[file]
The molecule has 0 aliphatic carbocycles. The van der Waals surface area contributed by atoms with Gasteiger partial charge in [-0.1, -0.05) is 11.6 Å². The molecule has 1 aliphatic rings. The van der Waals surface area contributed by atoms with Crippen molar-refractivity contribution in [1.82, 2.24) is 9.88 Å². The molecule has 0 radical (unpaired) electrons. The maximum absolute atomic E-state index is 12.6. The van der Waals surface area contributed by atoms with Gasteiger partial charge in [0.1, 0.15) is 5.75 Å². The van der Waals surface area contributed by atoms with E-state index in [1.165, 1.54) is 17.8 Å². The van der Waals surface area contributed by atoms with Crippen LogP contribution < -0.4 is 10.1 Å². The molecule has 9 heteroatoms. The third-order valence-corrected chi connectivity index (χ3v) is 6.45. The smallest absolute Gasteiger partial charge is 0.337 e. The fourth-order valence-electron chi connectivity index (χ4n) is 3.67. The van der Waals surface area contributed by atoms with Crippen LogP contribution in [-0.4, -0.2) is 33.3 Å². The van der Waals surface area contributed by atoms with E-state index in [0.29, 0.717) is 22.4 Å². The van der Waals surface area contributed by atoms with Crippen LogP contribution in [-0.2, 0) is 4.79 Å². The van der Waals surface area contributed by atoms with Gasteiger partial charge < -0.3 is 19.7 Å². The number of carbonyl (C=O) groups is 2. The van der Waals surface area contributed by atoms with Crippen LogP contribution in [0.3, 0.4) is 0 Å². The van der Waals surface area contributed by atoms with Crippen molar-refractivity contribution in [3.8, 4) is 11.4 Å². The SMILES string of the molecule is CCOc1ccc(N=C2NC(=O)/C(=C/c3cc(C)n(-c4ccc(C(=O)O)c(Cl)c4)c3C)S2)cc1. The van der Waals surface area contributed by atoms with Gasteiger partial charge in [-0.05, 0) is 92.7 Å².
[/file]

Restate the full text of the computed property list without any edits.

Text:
The molecule has 0 aliphatic carbocycles. The van der Waals surface area contributed by atoms with Gasteiger partial charge in [-0.1, -0.05) is 11.6 Å². The molecule has 1 aliphatic rings. The van der Waals surface area contributed by atoms with Crippen molar-refractivity contribution in [1.82, 2.24) is 9.88 Å². The molecule has 0 radical (unpaired) electrons. The maximum absolute atomic E-state index is 12.6. The van der Waals surface area contributed by atoms with Gasteiger partial charge in [0.1, 0.15) is 5.75 Å². The van der Waals surface area contributed by atoms with E-state index in [1.165, 1.54) is 17.8 Å². The van der Waals surface area contributed by atoms with Crippen LogP contribution < -0.4 is 10.1 Å². The molecule has 9 heteroatoms. The third-order valence-corrected chi connectivity index (χ3v) is 6.45. The smallest absolute Gasteiger partial charge is 0.337 e. The fourth-order valence-electron chi connectivity index (χ4n) is 3.67. The van der Waals surface area contributed by atoms with Crippen LogP contribution in [-0.4, -0.2) is 33.3 Å². The van der Waals surface area contributed by atoms with E-state index in [0.29, 0.717) is 22.4 Å². The van der Waals surface area contributed by atoms with Crippen LogP contribution in [-0.2, 0) is 4.79 Å². The van der Waals surface area contributed by atoms with Gasteiger partial charge < -0.3 is 19.7 Å². The number of carbonyl (C=O) groups is 2. The van der Waals surface area contributed by atoms with Crippen LogP contribution in [0.3, 0.4) is 0 Å². The van der Waals surface area contributed by atoms with Crippen molar-refractivity contribution in [3.8, 4) is 11.4 Å². The SMILES string of the molecule is CCOc1ccc(N=C2NC(=O)/C(=C/c3cc(C)n(-c4ccc(C(=O)O)c(Cl)c4)c3C)S2)cc1. The van der Waals surface area contributed by atoms with Gasteiger partial charge in [-0.05, 0) is 92.7 Å².